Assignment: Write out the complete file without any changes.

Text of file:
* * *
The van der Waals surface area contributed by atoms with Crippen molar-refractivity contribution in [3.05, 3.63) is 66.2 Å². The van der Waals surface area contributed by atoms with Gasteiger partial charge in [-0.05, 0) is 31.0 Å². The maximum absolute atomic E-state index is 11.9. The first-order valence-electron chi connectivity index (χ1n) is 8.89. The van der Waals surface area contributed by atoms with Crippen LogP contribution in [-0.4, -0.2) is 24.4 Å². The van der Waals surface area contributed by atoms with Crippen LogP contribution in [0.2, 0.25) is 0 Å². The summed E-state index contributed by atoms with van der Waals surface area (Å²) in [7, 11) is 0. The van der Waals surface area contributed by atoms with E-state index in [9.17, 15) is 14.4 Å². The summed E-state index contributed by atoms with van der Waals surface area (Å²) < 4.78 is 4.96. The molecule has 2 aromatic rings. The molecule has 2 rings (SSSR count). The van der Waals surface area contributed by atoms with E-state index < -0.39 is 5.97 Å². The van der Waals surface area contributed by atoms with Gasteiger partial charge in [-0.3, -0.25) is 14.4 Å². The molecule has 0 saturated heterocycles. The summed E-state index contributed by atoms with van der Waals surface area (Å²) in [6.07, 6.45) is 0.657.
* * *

The van der Waals surface area contributed by atoms with Crippen molar-refractivity contribution in [3.05, 3.63) is 66.2 Å². The van der Waals surface area contributed by atoms with Gasteiger partial charge in [-0.05, 0) is 31.0 Å². The maximum absolute atomic E-state index is 11.9. The first-order valence-electron chi connectivity index (χ1n) is 8.89. The van der Waals surface area contributed by atoms with Crippen LogP contribution in [-0.4, -0.2) is 24.4 Å². The van der Waals surface area contributed by atoms with Crippen LogP contribution in [0.2, 0.25) is 0 Å². The summed E-state index contributed by atoms with van der Waals surface area (Å²) in [7, 11) is 0. The van der Waals surface area contributed by atoms with E-state index in [9.17, 15) is 14.4 Å². The summed E-state index contributed by atoms with van der Waals surface area (Å²) < 4.78 is 4.96. The molecule has 2 aromatic rings. The molecule has 2 rings (SSSR count). The van der Waals surface area contributed by atoms with E-state index < -0.39 is 5.97 Å². The van der Waals surface area contributed by atoms with Gasteiger partial charge in [-0.3, -0.25) is 14.4 Å². The molecule has 0 saturated heterocycles. The summed E-state index contributed by atoms with van der Waals surface area (Å²) in [6.07, 6.45) is 0.657.